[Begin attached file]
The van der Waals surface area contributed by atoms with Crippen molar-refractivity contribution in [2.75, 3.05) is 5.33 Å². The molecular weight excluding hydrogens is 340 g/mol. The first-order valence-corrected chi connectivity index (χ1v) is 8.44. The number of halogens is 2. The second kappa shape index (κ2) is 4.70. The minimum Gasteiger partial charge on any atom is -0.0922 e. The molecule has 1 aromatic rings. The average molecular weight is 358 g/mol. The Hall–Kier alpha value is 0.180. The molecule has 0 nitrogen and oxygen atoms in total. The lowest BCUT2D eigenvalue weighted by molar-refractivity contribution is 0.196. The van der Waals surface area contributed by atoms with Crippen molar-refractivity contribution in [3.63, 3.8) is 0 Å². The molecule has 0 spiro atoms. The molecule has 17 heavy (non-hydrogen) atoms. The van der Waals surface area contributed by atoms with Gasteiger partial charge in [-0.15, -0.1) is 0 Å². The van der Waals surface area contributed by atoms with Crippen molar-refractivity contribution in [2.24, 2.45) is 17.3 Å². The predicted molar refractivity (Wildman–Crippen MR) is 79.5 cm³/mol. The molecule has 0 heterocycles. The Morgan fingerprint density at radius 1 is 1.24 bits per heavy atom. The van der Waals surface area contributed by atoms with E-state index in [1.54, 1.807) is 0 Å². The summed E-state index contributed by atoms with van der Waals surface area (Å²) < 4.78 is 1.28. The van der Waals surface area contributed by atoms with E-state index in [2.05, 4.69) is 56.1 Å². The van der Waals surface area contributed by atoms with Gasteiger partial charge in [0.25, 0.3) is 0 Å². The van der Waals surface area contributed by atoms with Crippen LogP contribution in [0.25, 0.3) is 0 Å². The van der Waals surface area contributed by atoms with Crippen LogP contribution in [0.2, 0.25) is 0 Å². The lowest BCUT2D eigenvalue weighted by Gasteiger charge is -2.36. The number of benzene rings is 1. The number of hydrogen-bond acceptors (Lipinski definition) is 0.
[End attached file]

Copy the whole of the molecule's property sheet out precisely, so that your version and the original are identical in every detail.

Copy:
The van der Waals surface area contributed by atoms with Crippen molar-refractivity contribution in [2.75, 3.05) is 5.33 Å². The molecular weight excluding hydrogens is 340 g/mol. The first-order valence-corrected chi connectivity index (χ1v) is 8.44. The number of halogens is 2. The second kappa shape index (κ2) is 4.70. The minimum Gasteiger partial charge on any atom is -0.0922 e. The molecule has 1 aromatic rings. The average molecular weight is 358 g/mol. The Hall–Kier alpha value is 0.180. The molecule has 0 nitrogen and oxygen atoms in total. The lowest BCUT2D eigenvalue weighted by molar-refractivity contribution is 0.196. The van der Waals surface area contributed by atoms with Crippen molar-refractivity contribution in [3.63, 3.8) is 0 Å². The molecule has 0 spiro atoms. The molecule has 17 heavy (non-hydrogen) atoms. The van der Waals surface area contributed by atoms with Gasteiger partial charge in [-0.15, -0.1) is 0 Å². The van der Waals surface area contributed by atoms with Crippen molar-refractivity contribution in [2.24, 2.45) is 17.3 Å². The predicted molar refractivity (Wildman–Crippen MR) is 79.5 cm³/mol. The molecule has 0 heterocycles. The Morgan fingerprint density at radius 1 is 1.24 bits per heavy atom. The van der Waals surface area contributed by atoms with E-state index in [1.54, 1.807) is 0 Å². The summed E-state index contributed by atoms with van der Waals surface area (Å²) < 4.78 is 1.28. The van der Waals surface area contributed by atoms with E-state index in [2.05, 4.69) is 56.1 Å². The van der Waals surface area contributed by atoms with Gasteiger partial charge in [0.25, 0.3) is 0 Å². The van der Waals surface area contributed by atoms with Crippen LogP contribution in [0.25, 0.3) is 0 Å². The van der Waals surface area contributed by atoms with Crippen LogP contribution in [0.2, 0.25) is 0 Å². The lowest BCUT2D eigenvalue weighted by Gasteiger charge is -2.36. The number of benzene rings is 1. The number of hydrogen-bond acceptors (Lipinski definition) is 0.